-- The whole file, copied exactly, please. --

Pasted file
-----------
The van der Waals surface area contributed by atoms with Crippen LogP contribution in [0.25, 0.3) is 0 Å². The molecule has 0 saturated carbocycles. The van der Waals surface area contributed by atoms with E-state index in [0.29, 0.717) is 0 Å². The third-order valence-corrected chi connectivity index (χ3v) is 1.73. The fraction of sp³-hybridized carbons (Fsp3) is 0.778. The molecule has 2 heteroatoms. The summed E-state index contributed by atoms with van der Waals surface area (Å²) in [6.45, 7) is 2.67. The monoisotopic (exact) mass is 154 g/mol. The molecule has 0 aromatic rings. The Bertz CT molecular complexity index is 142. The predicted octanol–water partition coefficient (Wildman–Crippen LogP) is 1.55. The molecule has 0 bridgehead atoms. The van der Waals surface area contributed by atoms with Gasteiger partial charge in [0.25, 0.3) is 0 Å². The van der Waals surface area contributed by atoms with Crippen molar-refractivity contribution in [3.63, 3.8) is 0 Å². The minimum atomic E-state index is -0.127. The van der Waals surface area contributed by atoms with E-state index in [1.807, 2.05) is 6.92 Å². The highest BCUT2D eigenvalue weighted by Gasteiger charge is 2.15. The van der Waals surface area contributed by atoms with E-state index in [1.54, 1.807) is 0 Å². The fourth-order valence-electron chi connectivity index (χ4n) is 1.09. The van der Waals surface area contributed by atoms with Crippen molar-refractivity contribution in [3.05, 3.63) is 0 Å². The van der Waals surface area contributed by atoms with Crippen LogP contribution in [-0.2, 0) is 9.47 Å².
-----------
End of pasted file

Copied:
The van der Waals surface area contributed by atoms with Crippen LogP contribution in [0.25, 0.3) is 0 Å². The molecule has 0 saturated carbocycles. The van der Waals surface area contributed by atoms with E-state index in [0.29, 0.717) is 0 Å². The third-order valence-corrected chi connectivity index (χ3v) is 1.73. The fraction of sp³-hybridized carbons (Fsp3) is 0.778. The molecule has 2 heteroatoms. The summed E-state index contributed by atoms with van der Waals surface area (Å²) in [6.45, 7) is 2.67. The monoisotopic (exact) mass is 154 g/mol. The molecule has 0 aromatic rings. The Bertz CT molecular complexity index is 142. The predicted octanol–water partition coefficient (Wildman–Crippen LogP) is 1.55. The molecule has 0 bridgehead atoms. The van der Waals surface area contributed by atoms with Gasteiger partial charge in [0.25, 0.3) is 0 Å². The van der Waals surface area contributed by atoms with Crippen molar-refractivity contribution in [3.63, 3.8) is 0 Å². The minimum atomic E-state index is -0.127. The van der Waals surface area contributed by atoms with E-state index in [1.807, 2.05) is 6.92 Å². The highest BCUT2D eigenvalue weighted by Gasteiger charge is 2.15. The van der Waals surface area contributed by atoms with E-state index in [1.54, 1.807) is 0 Å². The fourth-order valence-electron chi connectivity index (χ4n) is 1.09. The van der Waals surface area contributed by atoms with Crippen molar-refractivity contribution in [3.05, 3.63) is 0 Å². The van der Waals surface area contributed by atoms with Crippen LogP contribution in [-0.2, 0) is 9.47 Å².